Stencilled Wall Art DIY

Recently I heard that Abi (my sister) was trying out an ambitious stencilling project and I forced asked her to blog about it. She obligingly did, and it looks amazing! Here’s how she did it…


Since it has been more than ten minutes since we redecorated something in the flat we felt the time had come for a change, but being on a budget meant I wanted to spend the smallest possible amount of money but see the biggest change.

I therefore decided to re-vamp our tiny spareroom.

I really like feature walls as I think they are a great way to inject some colour into a room without the danger of shrinking the room with a bright colour on all four walls. Wallpaper is great for this, but can be expensive to get the pattern you want and you have to be able to hang it yourself (or be able to exploit the help of a charming relative) which can be tricky. I therefore decided to try my hand at stencilling, which has the added bonus over wallpaper that when you come to move out of your rented flat you don’t have to spend the best part of a month scraping at the walls with a spoon quietly weeping as your try to convince stubborn scraps of paper to part company with your walls, you can just repaint!

I was inspired by this blog post on A Beautiful Mess

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Firstly, you will need to choose your base colour and then a design you want to stencil on to it. You can choose any colour you like but bear in mind some factors like warmth of the colour and whether it will clash with existing furnishings. The stencil pattern should be something quite simple so you can stencil it effectively and it will stand out as a bold repeating design.

It turned out to be harder than I thought to choose a design that we liked that wouldn’t prompt awkward questions about whether we were making the spare room in to a nursery (No Rob, it may not be dinosaur patterned) but eventually we settled on origami cranes.


  • Oiled stencil card (NB. I don’t know what oil was used on this card but I suspect oil-of-dead-badger as it smells really, really bad! Keep in well ventilated area!)
  • Sharp craft knife
  • Paint Pen in colour of your choice
  • Temporary spray adhesive or masking tape to hold your stencil in place
  • Acrylic wall paint in a colour of your choice (measure your wall to see how much you will need)

All of these are available from your local HobbyLobby or Homebase for a reasonable price (my total bill came to £27) and you can keep the cost down further by using this as an opportunity to use up any left over paint and tools from other projects.

Firstly, prep and paint your chosen wall with a brush or roller, some people seem able to get a beautiful straight line in the corners but if you are anything like me this feat will elude you and you will have to resort to masking the edges, skirting boards and sockets with copious amounts of masking tape. It is better to do 2 thin coats than to try and do one thick one and remember it may take more coats depending on the original colour of your room.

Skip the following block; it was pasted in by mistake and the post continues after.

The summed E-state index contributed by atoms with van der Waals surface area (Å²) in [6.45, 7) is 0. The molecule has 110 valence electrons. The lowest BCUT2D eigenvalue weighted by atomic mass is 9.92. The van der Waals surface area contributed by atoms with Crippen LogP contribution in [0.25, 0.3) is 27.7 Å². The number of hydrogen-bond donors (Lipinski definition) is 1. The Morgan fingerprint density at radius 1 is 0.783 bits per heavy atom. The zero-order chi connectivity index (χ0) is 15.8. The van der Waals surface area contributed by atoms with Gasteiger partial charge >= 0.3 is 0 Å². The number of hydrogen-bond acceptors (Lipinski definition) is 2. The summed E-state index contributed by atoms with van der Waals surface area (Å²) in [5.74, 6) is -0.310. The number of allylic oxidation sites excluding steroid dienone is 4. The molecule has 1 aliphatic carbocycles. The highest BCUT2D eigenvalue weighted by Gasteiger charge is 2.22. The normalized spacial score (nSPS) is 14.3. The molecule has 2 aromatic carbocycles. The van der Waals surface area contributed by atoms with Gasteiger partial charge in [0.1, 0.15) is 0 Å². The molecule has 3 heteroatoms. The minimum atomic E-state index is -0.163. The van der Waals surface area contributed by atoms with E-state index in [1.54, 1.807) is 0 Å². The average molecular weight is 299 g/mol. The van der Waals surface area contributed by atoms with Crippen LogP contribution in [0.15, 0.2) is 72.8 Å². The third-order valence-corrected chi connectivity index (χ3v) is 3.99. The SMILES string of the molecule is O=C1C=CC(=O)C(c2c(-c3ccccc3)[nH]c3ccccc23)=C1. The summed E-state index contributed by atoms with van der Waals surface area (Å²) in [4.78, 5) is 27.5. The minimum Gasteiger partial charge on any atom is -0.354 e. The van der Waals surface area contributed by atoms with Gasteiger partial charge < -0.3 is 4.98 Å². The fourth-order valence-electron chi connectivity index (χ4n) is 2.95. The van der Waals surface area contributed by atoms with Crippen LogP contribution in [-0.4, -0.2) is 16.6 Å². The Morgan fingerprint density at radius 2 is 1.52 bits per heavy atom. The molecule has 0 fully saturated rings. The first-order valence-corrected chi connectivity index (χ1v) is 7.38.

Once it is completely dry remove the masking tape and then it is time to start stencilling.

Depending on your artistic bent you may choose to draw the design yourself or simply apprehend the design of a more talented person for your own uses, but either way lay your design (the size you want it to appear on your wall) on your stencilling card, secure it with tape so it doesn’t slip and carefully cut around it with a craft knife.

I made 3 stencils of the same design in varying sizes but you are limited only by your imagination (or your desire to spend large portions of your day cutting stencils).

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This done, you are now ready to start stencilling your wall. It’s a good idea to have a test run on a spare piece of cardboard or something so you are confident you can get a sharp line before you progress to the wall.

Apply a light layer of the temporary spray adhesive to the stencil and stick it in position on the wall. Then carefully trace around the inside with the paint pen, taking care not to press too hard or the lines could bleed under the stencil card. Leave the stencil in place until you are certain that the paint is dry and you can remove it without smudging. Depending on the complexity of your design you may also have additional lines to add so just make sure you allow each layer to dry completely first.

I was so happy with how this feature wall turned out. It can be hard to get the lines perfectly sharp with no smudging or bleeding but how much this will affect you will depend on your levels of perfectionism and how close up the wall will be viewed.

Overall its a really fun project, it’s very easy to do and is incredibly diverse with pretty much limitless design potential… get stencilling!

Thank you so much Abi for sharing your home with us today – I love the cranes design!

PV x